A Covid pulse check on Ikea’s 5-year plan

New stores imminent in San Francisco and South America; price hikes on the way

In October 2018, roughly 18 months before Covid first asserted itself in the United States, Ikea announced plans to open in a dozen new markets by 2023. Now, about two years after Covid crashed the party, how is the Swedish home furnishings giant doing?  

Not surprisingly, the pandemic has forced delays, principally because of challenges staffing full construction crews. But the expansion continues.

In mid-2018, Ikea announced that it aimed to triple the number of customers by 2025 by pushing aggressively into new markets, expanding online, adding both remote locations and moving into city centers, and by using smaller store formats. Covid cost the Swedish giant about 18 months’ worth of delays, but the five-year strategy is, in fact, unfolding. (As a benchmark, the company reported nearly 1 million customers through its many doors and online portals in 2020.)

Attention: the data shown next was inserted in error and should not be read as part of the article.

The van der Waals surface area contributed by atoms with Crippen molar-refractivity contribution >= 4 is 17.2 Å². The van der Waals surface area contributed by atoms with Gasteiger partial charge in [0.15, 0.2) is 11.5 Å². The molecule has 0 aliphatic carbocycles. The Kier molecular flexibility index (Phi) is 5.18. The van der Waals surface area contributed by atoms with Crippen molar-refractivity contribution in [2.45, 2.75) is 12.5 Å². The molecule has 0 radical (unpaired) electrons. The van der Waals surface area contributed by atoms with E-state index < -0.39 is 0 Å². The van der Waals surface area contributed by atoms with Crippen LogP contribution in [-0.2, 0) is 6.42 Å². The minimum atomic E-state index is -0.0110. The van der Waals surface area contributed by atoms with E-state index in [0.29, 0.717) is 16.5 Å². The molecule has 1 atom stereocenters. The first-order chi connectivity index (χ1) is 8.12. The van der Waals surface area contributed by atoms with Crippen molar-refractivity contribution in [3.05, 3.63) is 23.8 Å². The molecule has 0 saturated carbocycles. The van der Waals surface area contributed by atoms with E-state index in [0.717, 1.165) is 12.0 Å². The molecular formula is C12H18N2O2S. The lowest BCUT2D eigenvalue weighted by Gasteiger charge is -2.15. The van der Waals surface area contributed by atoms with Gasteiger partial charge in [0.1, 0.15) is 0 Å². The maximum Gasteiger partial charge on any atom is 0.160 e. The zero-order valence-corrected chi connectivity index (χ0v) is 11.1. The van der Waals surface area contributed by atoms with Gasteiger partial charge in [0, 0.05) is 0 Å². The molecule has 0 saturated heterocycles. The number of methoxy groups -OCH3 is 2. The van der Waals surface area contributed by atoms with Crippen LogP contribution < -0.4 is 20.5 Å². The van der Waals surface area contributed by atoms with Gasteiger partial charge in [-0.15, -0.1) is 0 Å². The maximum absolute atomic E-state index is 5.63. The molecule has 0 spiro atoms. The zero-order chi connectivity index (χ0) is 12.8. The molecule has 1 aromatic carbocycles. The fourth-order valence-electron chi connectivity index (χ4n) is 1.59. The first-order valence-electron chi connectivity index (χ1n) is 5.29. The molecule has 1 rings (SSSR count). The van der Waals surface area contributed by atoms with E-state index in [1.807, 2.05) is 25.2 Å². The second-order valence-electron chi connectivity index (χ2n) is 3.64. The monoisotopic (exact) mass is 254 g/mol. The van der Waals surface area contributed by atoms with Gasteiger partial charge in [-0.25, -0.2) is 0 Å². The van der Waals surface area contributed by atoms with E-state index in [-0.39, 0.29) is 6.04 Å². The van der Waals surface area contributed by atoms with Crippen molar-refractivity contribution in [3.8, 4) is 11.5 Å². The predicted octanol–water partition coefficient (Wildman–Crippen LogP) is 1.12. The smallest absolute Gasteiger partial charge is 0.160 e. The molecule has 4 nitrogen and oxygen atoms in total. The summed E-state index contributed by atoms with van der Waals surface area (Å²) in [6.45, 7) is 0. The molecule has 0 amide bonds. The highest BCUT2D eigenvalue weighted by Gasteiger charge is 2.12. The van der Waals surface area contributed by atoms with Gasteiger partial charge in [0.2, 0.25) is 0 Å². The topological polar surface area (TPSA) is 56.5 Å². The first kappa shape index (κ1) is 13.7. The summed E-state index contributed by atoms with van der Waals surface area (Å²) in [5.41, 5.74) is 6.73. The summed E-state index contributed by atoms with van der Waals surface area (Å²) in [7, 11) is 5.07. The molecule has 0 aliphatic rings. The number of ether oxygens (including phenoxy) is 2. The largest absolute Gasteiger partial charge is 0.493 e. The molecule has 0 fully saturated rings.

As early as June, Ikea will see its South American flagship location open in Santiago, Chile, the result of a partnership with that country’s Falabella Group that was brokered in May 2018. 

How important to Ikea is South America? The $48 billion company described the opening in its recently filed annual report as “the biggest milestone” expected this calendar year.

The Falabella partnership is expected to put Ikea stores also in Lima, Peru and Calima, Colombia – nine in all – and an online presence in each in the three South American countries, according to the filing. A second store should open in Chile by the end of the year, and the first for Colombia is now expected to open sometime next year.